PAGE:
Maloca community garden shares harvest bounty

The York community came out to enjoy the fruits (well, mostly vegetables) of the Maloca Community Garden’s fifth growing season recently. The bounty included cherry tomatoes and potatoes, sweet potatoes and leeks. Although the most spectacular sights were already harvested – huge sunflowers, juicy corn, rows of onions and pole beans reaching up to six feet above the ground – the Maloca gardeners were successful in showing off their produce, and their enthusiasm, to visitors and prospective gardeners.

Established by environmental studies students in 1999, the 6,000-square-foot community garden on University land west of the Assiniboine residences provides a chance for landless urbanites to cultivate a patch of dirt and learn about sustainable living practices such as organic farming and composting.

According to Rajiv Rawat, an FES student and a coordinator of Maloca, “The garden’s peak was reached in early August when we harvested the corn for a corn roast party. We also recently held a canning workshop [left] and made salsa of our peppers and tomatoes as well as pickled our string beans.”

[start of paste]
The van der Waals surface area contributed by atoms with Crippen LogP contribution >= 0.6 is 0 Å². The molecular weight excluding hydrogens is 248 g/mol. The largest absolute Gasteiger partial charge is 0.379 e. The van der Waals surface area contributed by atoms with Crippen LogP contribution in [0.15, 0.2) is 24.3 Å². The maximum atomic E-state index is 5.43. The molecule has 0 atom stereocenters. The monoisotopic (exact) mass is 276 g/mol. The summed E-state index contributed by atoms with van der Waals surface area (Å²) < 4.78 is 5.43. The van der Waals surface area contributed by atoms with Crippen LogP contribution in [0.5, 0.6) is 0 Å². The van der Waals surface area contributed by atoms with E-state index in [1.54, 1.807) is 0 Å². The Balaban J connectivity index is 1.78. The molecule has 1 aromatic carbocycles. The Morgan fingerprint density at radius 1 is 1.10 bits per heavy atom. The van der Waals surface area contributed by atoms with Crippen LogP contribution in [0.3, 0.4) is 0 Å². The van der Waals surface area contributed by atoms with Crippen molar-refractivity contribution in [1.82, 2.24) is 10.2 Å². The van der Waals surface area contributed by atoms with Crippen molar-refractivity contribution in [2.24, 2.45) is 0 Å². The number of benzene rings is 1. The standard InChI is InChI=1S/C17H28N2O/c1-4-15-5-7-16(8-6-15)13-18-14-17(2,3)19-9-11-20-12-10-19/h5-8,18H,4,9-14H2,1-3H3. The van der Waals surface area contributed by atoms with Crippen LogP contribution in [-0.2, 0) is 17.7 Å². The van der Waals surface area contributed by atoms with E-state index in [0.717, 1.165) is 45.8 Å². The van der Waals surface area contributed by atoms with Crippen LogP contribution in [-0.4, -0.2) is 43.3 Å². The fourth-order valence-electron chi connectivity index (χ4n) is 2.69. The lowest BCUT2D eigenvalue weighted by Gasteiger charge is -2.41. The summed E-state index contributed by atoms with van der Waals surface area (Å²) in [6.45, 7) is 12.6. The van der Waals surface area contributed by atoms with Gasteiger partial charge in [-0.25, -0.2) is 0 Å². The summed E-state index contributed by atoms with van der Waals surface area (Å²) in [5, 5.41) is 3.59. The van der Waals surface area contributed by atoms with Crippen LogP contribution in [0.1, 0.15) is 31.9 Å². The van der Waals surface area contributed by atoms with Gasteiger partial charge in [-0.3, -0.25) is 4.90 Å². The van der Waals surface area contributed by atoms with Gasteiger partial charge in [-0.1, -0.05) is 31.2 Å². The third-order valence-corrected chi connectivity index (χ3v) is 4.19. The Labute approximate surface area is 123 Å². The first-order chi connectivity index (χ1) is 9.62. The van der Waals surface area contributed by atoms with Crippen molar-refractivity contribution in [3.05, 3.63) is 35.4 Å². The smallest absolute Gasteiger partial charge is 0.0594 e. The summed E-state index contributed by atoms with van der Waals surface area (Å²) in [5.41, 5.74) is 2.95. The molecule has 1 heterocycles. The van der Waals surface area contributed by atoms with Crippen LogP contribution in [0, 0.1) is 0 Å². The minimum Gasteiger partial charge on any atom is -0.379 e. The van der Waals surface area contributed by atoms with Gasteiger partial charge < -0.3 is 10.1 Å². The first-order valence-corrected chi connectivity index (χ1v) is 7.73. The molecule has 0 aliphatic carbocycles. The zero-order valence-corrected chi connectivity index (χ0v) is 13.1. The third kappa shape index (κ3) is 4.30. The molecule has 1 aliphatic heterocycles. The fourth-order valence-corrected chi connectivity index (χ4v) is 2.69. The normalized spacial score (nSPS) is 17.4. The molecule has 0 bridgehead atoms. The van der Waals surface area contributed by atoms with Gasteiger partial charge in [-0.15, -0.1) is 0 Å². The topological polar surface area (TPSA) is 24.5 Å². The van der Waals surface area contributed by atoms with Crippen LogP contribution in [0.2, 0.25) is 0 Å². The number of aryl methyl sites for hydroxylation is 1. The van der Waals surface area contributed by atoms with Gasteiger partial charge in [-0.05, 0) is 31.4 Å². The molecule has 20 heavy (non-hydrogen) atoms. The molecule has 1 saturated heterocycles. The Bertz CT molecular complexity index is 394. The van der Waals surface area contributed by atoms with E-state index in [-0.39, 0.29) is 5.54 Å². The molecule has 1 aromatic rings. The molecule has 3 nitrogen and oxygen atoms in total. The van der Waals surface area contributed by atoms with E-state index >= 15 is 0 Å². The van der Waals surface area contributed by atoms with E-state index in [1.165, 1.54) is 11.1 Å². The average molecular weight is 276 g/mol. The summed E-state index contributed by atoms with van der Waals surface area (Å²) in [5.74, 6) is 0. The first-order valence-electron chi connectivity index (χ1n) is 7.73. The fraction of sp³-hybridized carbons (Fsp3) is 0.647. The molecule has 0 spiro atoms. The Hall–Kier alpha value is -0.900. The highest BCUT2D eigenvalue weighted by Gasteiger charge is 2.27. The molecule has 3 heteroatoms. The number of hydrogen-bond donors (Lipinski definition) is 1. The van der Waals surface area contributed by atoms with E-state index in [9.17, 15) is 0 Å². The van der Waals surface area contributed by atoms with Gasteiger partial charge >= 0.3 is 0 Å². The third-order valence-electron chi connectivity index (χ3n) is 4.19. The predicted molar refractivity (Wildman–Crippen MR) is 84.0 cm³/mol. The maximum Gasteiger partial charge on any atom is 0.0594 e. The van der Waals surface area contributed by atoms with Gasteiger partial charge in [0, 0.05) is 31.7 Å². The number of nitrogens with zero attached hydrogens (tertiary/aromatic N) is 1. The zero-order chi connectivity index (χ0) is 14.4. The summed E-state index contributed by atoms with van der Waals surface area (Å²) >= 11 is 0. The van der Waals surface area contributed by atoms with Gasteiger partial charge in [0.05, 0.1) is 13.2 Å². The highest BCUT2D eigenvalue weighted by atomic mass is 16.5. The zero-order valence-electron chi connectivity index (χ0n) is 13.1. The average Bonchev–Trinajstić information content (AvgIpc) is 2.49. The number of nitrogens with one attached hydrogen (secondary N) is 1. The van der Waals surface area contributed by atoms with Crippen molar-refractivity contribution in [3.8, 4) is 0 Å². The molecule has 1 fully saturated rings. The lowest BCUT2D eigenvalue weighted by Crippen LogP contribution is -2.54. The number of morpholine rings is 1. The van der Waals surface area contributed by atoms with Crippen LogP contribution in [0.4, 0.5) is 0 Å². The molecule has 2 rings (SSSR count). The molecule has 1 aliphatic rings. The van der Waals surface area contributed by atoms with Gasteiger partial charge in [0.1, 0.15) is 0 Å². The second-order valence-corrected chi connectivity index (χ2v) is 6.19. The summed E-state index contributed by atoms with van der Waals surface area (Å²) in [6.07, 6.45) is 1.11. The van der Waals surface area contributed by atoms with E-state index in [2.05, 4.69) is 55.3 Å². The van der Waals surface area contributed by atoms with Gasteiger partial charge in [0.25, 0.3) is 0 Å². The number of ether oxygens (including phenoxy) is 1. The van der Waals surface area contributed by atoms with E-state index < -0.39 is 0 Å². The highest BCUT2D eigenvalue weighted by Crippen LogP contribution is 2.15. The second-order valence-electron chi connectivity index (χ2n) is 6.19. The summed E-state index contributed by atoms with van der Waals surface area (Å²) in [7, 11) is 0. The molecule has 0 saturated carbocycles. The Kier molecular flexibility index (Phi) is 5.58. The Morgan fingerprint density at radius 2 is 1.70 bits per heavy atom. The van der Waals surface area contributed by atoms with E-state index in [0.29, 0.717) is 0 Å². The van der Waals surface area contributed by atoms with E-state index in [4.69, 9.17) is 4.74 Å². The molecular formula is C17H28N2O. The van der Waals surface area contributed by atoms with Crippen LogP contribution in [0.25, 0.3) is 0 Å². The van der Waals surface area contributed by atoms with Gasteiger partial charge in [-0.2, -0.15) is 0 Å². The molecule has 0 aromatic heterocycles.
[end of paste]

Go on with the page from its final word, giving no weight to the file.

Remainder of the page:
The growing season was good this year as the weather was ideal and precipitation plentiful. Weather, combined with the gardeners’ organizational skills and vigilance against such pests as snails and Colorado beetles, produced mouth-watering results.

Throughout September, the Maloca custodians harvested what they could before the frost attacked, then prepared the garden for winter.

During the season now ending, 18 gardeners were involved, some working on the dozen or so individual plots and many yielding their labours on the communal plot. Gardeners came forth from a variety of departments, including Women’s Studies and Political Science. Maloca enthusiasts hope to inspire greater participation by FES students next year.

Open to the entire York University community, the Maloca Community Garden is located west of 8 Assiniboine Road behind the baseball diamonds and “beyond the Grickle-grass,” as Dr. Seuss might say. Guests are always welcome. You can also visit the Maloca Community Garden online to view photos of crops and flowers, volunteers and special events.

Submitted by Maxwell Brem, external relations director, Faculty of Environmental Studies